Despite this broad range of experts finding the concept untenable, with even proponents admitting there is no agreed-upon definition with which to begin research, a minority, mostly made up of mental health professionals and expert witnesses who earn a living in the divorce field, continue to insist on claiming that there is enough science to support the use of PAS in the legal arena. Most of the “evidence” offered to establish PAS as a credible “diagnosis” is based on clinical observation. Clinical observation has some uses: it can allow for description of a phenomenon. What it cannot do, however, is provide evidence of the cause of the observed phenomenon. It does not provide an opportunity for replication, one of the tenets of the scientific method. Observation is best used to set forth the variables to be tested during experimental research. So while researchers have published articles describing PAS, none have produced experimental evidence that can be replicated to establish PAS exists as either a discreet phenomenon or a causal effect.

Even when clinical observers claim to be able to distinguish an alienated child from an otherwise disturbed child, there is no objective way to verify their conclusion. In addition, no studies identify a supposedly alienated child absent the accusation by a parent. Most information a therapist uses to make a “diagnosis” typically comes from the accusing parent. Empirical research shows that when children reject a parent, there are multiple reasons, including possible negative behaviors by the rejected parent, child abuse or neglect, or the child’s developmental difficulties or personality.

Some mental health practitioners, despite the tenuous scientific status of many mental health theories and practices, have asked the courts to accept them as expert witnesses able to present scientific evidence supporting PAS. Such claims mean that courts should hold them to the same standards as other professionals. The Supreme Court has ruled that all proffered scientific evidence—even that based in the clinical “soft sciences”—must meet the standard set in Daubert. Daubert established criteria for admissibility of scientific evidence, including peer review, publication, testability, error rate, and general acceptance within the scientific community. PAS does not meet these standards. Any expert testimony regarding PAS could not be allowed under current established criteria.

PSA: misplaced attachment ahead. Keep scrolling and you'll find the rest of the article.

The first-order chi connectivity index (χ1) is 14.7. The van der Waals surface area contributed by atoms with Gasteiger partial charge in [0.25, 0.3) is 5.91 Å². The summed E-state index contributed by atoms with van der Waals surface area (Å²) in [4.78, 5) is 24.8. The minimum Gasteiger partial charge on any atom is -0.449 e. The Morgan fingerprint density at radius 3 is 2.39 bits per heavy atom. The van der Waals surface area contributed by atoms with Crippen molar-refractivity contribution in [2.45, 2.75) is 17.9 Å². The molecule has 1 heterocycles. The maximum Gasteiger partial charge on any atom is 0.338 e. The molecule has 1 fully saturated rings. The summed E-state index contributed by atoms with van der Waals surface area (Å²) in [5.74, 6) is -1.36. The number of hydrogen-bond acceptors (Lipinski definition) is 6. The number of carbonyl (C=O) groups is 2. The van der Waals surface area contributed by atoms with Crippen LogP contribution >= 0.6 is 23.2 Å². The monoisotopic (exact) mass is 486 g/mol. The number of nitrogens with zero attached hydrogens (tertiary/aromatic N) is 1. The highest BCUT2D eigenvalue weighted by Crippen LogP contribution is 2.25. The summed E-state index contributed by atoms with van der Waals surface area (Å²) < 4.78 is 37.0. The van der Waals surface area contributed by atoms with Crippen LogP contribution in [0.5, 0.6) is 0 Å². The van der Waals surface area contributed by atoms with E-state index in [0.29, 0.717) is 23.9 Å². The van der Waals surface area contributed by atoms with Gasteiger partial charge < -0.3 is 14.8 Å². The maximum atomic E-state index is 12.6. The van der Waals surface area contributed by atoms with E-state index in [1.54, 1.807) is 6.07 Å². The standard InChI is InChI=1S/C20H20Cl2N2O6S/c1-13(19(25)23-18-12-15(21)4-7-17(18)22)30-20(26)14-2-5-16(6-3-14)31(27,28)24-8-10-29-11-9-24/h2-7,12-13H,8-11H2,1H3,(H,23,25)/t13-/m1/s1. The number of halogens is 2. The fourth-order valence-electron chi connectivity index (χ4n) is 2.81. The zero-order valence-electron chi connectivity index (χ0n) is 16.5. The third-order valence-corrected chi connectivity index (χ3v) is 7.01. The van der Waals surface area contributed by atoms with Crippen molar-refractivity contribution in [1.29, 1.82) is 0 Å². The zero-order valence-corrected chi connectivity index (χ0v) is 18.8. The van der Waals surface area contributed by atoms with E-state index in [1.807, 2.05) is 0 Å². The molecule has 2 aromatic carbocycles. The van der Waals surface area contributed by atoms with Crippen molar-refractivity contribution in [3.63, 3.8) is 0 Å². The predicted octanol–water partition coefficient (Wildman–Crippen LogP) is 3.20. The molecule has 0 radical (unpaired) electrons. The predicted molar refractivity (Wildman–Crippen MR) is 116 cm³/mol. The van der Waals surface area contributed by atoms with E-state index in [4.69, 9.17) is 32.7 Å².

Plainly, any mental health diagnosis requiring family court involvement as both a feature of the “illness” and the “cure” is dubious at best. The “cure” suggested is removal of the child from the custody of the “offending” parent and, in some cases, a cut-off of all contact between that parent and child. In addition, the “cure” for the child is “deprogramming” the “brainwashing.” Given that family courts are intended to be therapeutic, it is difficult to understand a court participating in psychological “diagnosis” that requires trauma to the family as the “cure.” If we are to accept PAS as a real problem, the solution currently in use is completely antithetical to the mission of family courts. When accusations of PAS arise, other, multiple reasons for a child’s behavior are likely to exist. Ethical practice requires these other possible reasons be considered, not ignored.

Given the lack of empirical evidence and the general nonacceptance by scientific, medical, and legal authoritative bodies, we are left to scratch our heads and wonder why articles such as this one are needed. Perhaps family courts need to look inward and ask what it is about the evidentiary standards and processes of family courts that keep this discredited syndrome alive. While the mission of family courts is to address legal issues in a therapeutic manner, they are nonetheless courts and charged to enforce law and establish justice. Evidentiary admissibility may have a lesser standard in civil court, but not so loose that it allows for the admission of wishful thinking dressed in scientific clothing.